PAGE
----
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Hi there, this week’s article is going to be very brief. Instead of lots of words, I’m going to give you three creativity exercises, so you can do some brain training and test yourself on your creative thinking skills.
The first creativity exercise was mentioned in one of the TED talks last week. Tim Brown spoke about it in his talk on creativity and play. I believe the exercise came from Bob McKim, a Professor Emeritus at Stanford University who spent a lot of time researching creativity in the 60’s and 70’s. The idea is to draw as many different pictures using the circles as you can in one minute only. I’m not going to give you the post exercise tips and insights until next week, so that I don’t affect how you do the exercise.
The second creativity exercise is my own made up one, well it’s not really mine! When I was a kid, we had this TV show called Mr. Squiggle. We didn’t have TV, but when we left the property and went on holidays, we got to see shows like this. Mr Squiggle was a pretty weird character, in fact, a lot of kids TV show characters were when I think about it. I think the creators must have been pretty tripped out characters themselves.
Anyway, children would send in scribbles or squiggles into the show. Mr Squiggle was a puppet and would use the long pencil he had for a nose to turn the children’s scribbles into pictures. I used to do scribbles of my own and then find ways to turn them into something. So the idea is to turn these random lines into a cartoon drawing of something. There’s no time limit, I think it’s actually quite a tricky scribble to work with, but I’m sure you will be great, just have some fun with it!
The last creativity exercise is also my own made up one. This is something I’ve been thinking about for a while. A lot of talk about creativity keeps focusing on children and how abundantly creative they are, and how this is missed or messed up by adults and schooling. This last activity comes from something I did as a child, and the story sums up how creative a child’s mind is, and how adults can be completely oblivious to it.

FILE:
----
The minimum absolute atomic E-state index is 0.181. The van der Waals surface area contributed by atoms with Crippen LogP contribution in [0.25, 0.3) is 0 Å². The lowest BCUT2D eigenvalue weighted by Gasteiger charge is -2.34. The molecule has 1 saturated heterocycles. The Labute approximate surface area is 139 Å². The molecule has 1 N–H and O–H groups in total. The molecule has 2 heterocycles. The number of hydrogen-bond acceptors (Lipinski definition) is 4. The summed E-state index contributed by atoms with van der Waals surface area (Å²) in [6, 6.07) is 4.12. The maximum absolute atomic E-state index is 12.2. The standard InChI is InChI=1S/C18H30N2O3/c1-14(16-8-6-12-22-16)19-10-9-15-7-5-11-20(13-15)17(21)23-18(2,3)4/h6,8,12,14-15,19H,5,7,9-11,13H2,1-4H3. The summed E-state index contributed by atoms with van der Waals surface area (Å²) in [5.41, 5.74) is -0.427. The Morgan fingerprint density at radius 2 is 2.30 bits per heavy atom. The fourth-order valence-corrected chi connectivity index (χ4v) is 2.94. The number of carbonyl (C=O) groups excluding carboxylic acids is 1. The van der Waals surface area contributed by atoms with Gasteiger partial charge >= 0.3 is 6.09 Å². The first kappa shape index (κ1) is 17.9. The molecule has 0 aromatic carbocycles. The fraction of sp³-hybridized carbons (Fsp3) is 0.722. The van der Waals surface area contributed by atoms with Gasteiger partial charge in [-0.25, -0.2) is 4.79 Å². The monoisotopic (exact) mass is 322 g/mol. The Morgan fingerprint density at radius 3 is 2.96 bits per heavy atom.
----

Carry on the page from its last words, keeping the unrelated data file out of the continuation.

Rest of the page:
When I was very little, I think I may have only been about three years old, my parents were holding a party at our place. Of course, this was the perfect opportunity to busy myself with something creative that would not have been allowed if anyone was watching. I know I had a side kick, I don’t know if it was my younger sister or a visiting child. Anyway, we took several packets of matches into the bathroom.
Now, as soon as you read matches, you’ll probably think the worst. But here’s the thing, I don’t think I even knew how to light matches or understood what they were really for. I didn’t spark up anything. Instead, I emptied a few hundred matchsticks onto the bathroom floor and made as many of these “sculptures” as I could before being found out…
Can you guess what I was making? Unfortunately, I was found out and got smacked. I remember not really understanding why I was in trouble. I often had this feeling when I was in trouble as a kid, a mixture of confusion, extreme upset for getting in trouble and annoyance at being misunderstood. I’m guessing I may have known matches were not toys, so it’s possible I wasn’t entirely innocent. But the thing that I was so engrossed in making had nothing to do with being naughty. I was truly and completely immersed in a creative activity.
The last exercise is to take a box of matches and make your own little sculpture with the box and contents. You can use glue, blu tack or sticky tape, and the sculpture can be as abstract or literal as you like. If you want to know the explanation for what my four year old mind was so absorbed in creating, pop over to my new site: lightglobetv.com and check out the short video I’ve made of it. I’ve literally just put this site up last week, I plan to use it as a media center for the interviews, articles and videos I’m making, because all this content doesn’t really belong on my other site.
If you want to share any of the outcomes of these creative exercises, feel free to take photos or scan and email them to me at: firstname.lastname@example.org.